Late 1970s New York City. Mean streets, dangerous times. A dingy squad room. Underpaid detectives. A compassionate leader occasionally overwhelmed by the pressures of his job as the captain.
That is the setting for one of television’s greatest series ever, “Barney Miller.”
It all began 45 years ago with a little-known film titled “The Life and Times of Captain Barney Miller.” The movie aired as a pilot on ABC and was drastically different from what came later. For one thing, the look and feel was different, as it was shot on film rather than videotape. The film was also more about Barney’s home life with wife Liz and children.
Someone, probably creator-producer Danny Arnold, had the epiphany to make Barney the straight man to a cast of outsized characters and a television classic was born.
“Barney Miller” starred Hal Linden as the put-upon captain of the 12th Precinct with Barbara Barrie as his wife Liz. Barney was proud to be a cop. The paperwork and pressures of being in charge often gave him headaches but he had a great crew to work with in some of the best-written characters ever assembled on a TV show.
Max Gail played Stanley Wojciehowicz, better known as “Wojo,” the earnest striver of the group. Wojo, a Vietnam veteran, always tried hard and truly believed in the system but sometimes came up short.
Jack Soo played Nick Yemana, who went against every Asian stereotype by being (a) lazy and (b) sometimes dishonest. He spent most of his time at work gambling.
Ron Glass played Ron Harris, a snappily dressed aspiring author of a tell-all police book called “Blood on the Badge.” Harris, an African American, was easily annoyed with some of the trappings of police work and was always very vocal.
Arthur Dietrich, played by Steve Landesberg, was the intellectual of the bunch. Originally, he attended medical school but switched to law enforcement. The guy had an answer for everything.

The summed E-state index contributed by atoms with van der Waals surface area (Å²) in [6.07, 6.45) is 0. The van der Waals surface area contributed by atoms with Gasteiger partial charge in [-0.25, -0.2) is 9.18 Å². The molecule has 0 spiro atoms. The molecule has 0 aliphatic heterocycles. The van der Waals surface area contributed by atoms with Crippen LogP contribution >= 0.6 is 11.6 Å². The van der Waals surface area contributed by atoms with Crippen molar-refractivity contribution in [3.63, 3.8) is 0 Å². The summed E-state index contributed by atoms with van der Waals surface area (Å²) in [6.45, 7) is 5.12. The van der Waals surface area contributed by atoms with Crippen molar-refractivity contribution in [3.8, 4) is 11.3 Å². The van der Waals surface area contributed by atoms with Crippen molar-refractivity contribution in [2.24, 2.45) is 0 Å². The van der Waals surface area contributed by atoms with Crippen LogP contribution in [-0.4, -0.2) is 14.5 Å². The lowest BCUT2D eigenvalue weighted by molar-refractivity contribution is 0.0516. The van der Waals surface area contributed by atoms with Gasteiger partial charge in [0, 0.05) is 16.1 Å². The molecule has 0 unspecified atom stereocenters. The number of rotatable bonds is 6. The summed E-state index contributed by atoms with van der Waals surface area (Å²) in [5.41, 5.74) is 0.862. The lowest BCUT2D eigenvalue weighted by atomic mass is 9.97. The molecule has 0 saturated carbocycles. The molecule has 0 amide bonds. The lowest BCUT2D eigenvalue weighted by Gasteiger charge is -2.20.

Phil Fish, played by Abe Vigoda, looked like he’d seen better days but the truth is that he was a 30-year-plus veteran of the NYPD who truly loved his work. Judging from his one-sided conversations with his wife Bernice, he was probably better off at work anyway.
There was also Carl Levitt, played by Ron Carey, who was always trying to work his way up the ladder at the 12th Precinct; Inspector Luger, played by James Gregory, who longed for the good old days of the NYPD; and Chano Amenguale, played by Gregory Sierra, whose frustration with some aspects of the job caused him to start speaking Spanish frequently.
A versatile reparatory company of actors worked alongside the main cast. Week by week, strange things happened in the precinct. Some examples: in one episode, a man is arrested for refusing jury duty assigned during World War II; in another, a man is injured by a flying toilet seat; in yet another, a citizen claims the next Ice Age is here; and in still another, a woman reports her husband has been abducted and replaced by a robot.
As far-fetched as all that sounds, the writing and direction of this show was so top-notch, with an outstanding cast of seasoned actors who gave it their best, the show has aged well. Other than some of the clothing, the episodes across eight seasons don’t seem dated at all.
“Barney Miller” is one of those shows I have tried to watch in their entirety. The Sundance Channel, Antenna TV and MeTV are great companions: I have made my way through all of “MASH” several times, “The Mary Tyler Moore Show,” “The Bob Newhart Show,” “WKRP In Cincinnati,” “All In The Family” and now “Barney Miller.”
Real police officers have said this show is the only police show that’s just like their jobs. Talk about reality television.